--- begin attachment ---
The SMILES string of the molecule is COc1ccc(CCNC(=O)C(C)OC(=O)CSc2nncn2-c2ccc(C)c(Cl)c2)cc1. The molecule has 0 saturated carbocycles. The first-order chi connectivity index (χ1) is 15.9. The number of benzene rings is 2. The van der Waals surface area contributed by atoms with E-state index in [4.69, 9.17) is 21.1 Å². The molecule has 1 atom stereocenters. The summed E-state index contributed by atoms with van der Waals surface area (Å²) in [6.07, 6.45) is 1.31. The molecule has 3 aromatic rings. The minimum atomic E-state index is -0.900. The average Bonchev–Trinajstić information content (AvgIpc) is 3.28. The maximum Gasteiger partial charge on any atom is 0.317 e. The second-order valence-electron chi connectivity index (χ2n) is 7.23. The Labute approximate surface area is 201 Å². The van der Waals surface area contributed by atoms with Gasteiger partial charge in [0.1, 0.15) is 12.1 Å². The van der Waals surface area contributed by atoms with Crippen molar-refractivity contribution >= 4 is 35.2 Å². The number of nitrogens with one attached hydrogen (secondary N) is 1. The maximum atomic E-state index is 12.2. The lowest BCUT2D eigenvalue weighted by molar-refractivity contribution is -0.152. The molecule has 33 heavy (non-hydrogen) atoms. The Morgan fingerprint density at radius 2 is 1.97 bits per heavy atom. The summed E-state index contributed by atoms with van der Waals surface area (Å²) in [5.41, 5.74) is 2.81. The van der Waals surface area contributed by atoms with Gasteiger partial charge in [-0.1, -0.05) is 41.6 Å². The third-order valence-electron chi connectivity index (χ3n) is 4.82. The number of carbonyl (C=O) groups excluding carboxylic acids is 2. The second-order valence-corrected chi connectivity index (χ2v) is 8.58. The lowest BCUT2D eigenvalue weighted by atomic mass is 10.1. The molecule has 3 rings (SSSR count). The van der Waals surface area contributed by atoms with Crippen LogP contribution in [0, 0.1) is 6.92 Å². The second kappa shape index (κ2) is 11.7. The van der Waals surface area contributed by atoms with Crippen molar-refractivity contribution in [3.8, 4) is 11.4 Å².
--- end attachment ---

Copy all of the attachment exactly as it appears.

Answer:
The SMILES string of the molecule is COc1ccc(CCNC(=O)C(C)OC(=O)CSc2nncn2-c2ccc(C)c(Cl)c2)cc1. The molecule has 0 saturated carbocycles. The first-order chi connectivity index (χ1) is 15.9. The number of benzene rings is 2. The van der Waals surface area contributed by atoms with E-state index in [4.69, 9.17) is 21.1 Å². The molecule has 1 atom stereocenters. The summed E-state index contributed by atoms with van der Waals surface area (Å²) in [6.07, 6.45) is 1.31. The molecule has 3 aromatic rings. The minimum atomic E-state index is -0.900. The average Bonchev–Trinajstić information content (AvgIpc) is 3.28. The maximum Gasteiger partial charge on any atom is 0.317 e. The second-order valence-electron chi connectivity index (χ2n) is 7.23. The Labute approximate surface area is 201 Å². The van der Waals surface area contributed by atoms with Gasteiger partial charge in [0.1, 0.15) is 12.1 Å². The van der Waals surface area contributed by atoms with Crippen molar-refractivity contribution >= 4 is 35.2 Å². The number of nitrogens with one attached hydrogen (secondary N) is 1. The maximum atomic E-state index is 12.2. The lowest BCUT2D eigenvalue weighted by molar-refractivity contribution is -0.152. The molecule has 33 heavy (non-hydrogen) atoms. The Morgan fingerprint density at radius 2 is 1.97 bits per heavy atom. The summed E-state index contributed by atoms with van der Waals surface area (Å²) in [5.41, 5.74) is 2.81. The van der Waals surface area contributed by atoms with Gasteiger partial charge in [-0.1, -0.05) is 41.6 Å². The third-order valence-electron chi connectivity index (χ3n) is 4.82. The number of carbonyl (C=O) groups excluding carboxylic acids is 2. The second-order valence-corrected chi connectivity index (χ2v) is 8.58. The lowest BCUT2D eigenvalue weighted by atomic mass is 10.1. The molecule has 3 rings (SSSR count). The van der Waals surface area contributed by atoms with Crippen LogP contribution in [0, 0.1) is 6.92 Å². The second kappa shape index (κ2) is 11.7. The van der Waals surface area contributed by atoms with Crippen molar-refractivity contribution in [3.8, 4) is 11.4 Å².